Re: Downcasting base-class objects to a derived-class

"Daniel T." <>
Sat, 06 Dec 2008 13:48:22 -0500
In article
 vsk <> wrote:

In my AP Comp. class, we wrote a Symbolic Algebra program in Java that
is completely based on one interface: IExpression.
I want to port my Java code to C++, for experience, and I'm having a
few issues.

C++ doesn't (to my knowledge) have an equivalent of an Interface, so

class IExpression {
        IExpression() {};
        virtual bool hasVar() ;
        virtual double eval(double);
        virtual string getStr();
        virtual string getSmart();
        virtual bool equals(IExpression&);
        virtual IExpression simplify();
        virtual IExpression derivative();

Once the "interface" or base-class was done, I wanted to implement it
with a simple class from my project: Number;

class Number : public virtual IExpression {
        double value;
        void init();
        bool equals(Number &that);

        bool hasVar();
        double eval(double);
        string getStr();
        string getSmart();
        bool equals(IExpression&);
        IExpression simplify();
        IExpression derivative();

I wrote the implementation of Number's methods in the header, and I
wont bother posting (most of) them.
The one that's giving me hell is;

bool Number::equals(IExpression &that) {
    if (typeid(this) == typeid(that)) {
        return this->equals(reinterpret_cast<Number&> (that));
    } else {
        return false;

bool Number::equals(Number &that) {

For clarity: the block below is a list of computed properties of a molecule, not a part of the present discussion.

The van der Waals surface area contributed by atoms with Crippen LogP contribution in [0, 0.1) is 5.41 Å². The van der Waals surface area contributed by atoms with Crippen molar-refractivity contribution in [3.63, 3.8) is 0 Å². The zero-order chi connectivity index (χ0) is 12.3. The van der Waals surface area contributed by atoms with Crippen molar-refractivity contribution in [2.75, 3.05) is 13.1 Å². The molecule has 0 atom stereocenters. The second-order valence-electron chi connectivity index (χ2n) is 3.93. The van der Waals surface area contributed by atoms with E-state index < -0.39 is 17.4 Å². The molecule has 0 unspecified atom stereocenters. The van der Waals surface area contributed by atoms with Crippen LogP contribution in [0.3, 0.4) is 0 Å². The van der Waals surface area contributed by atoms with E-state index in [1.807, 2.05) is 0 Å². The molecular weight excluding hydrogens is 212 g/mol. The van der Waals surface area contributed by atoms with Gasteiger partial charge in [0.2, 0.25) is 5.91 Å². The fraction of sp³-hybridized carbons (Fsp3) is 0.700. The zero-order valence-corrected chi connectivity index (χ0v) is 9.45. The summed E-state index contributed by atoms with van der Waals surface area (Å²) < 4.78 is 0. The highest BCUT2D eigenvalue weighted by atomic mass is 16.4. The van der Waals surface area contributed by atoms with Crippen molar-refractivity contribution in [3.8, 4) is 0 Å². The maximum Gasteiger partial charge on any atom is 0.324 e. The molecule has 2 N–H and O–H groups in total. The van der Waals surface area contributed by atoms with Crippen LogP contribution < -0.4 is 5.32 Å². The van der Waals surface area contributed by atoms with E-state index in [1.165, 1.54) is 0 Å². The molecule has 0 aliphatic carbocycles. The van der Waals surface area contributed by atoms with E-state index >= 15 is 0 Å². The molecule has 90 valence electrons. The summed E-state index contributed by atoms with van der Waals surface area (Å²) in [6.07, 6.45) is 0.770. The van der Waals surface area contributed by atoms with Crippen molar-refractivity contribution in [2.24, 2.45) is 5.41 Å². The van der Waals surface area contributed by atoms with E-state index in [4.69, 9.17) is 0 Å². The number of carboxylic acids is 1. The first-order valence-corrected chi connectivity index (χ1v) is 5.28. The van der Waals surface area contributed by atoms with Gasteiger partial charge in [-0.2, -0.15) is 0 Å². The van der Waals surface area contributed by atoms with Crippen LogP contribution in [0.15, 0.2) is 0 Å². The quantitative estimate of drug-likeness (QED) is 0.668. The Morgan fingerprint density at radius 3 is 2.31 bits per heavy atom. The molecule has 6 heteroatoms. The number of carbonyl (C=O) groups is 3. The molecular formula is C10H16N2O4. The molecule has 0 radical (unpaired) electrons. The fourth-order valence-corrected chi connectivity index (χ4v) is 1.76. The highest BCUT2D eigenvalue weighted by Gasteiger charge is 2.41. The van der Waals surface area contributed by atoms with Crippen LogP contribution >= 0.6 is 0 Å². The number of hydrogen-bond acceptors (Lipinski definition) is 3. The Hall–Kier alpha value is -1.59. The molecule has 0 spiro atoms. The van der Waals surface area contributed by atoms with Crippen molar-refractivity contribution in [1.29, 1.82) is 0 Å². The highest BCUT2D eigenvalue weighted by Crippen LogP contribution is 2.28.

return this->value == that.value;

C++ has given me arcane error messages, and I don't know what I'm
doing that's so horribly incorrect.
I think it's a down-casting problem in equals(), but it's also telling
me that I have an "undefined reference to vtable".

How can I fix this?

1) IExpression, in all probability, needs a virtual destructor.

2) As it stands, every member-function (method) in IExpression needs to
be defined. If you don't want to define them (because this is an
interface after all) you need to put "=0" between the ')' and the ';'.
As in:
   virtual bool hasVar() = 0;

3) 'simplify()' and 'derivative()' both return IExpressions by value,
that is probably wrong. If these function are supposed to return some
sub-type of IExpression, they need to be returning by pointer or
reference. In that case, be careful not to return a pointer/reference to
a temporary variable.

4) Number::equals() should use dynamic_cast, since you mention Java, you
can think of it like this:

   // Java
   boolean result = false;
   Number n = (Number)that;
   if (n != null)
      result = equals(n);
   return result;

   // C++
   bool result = false;
   Number* n = dynamic_cast<Number*>(&that);
   if (n)
      result = equals(*n);
   return result;

The above are the outright errors in the code. Design issues include

1) const correctness

2) The fact that you are using a cast in the first place. After all,
according to the above, the number '5' is not equal to the expression '2
+ 3'. Is that really what you want?

3) C++ and Java have very different philosophies, especially when it
comes to object creation a straight port probably isn't wise. You would
learn more by attempting to re-implement the behavior of the Java
program in C++ without trying to directly port the code.

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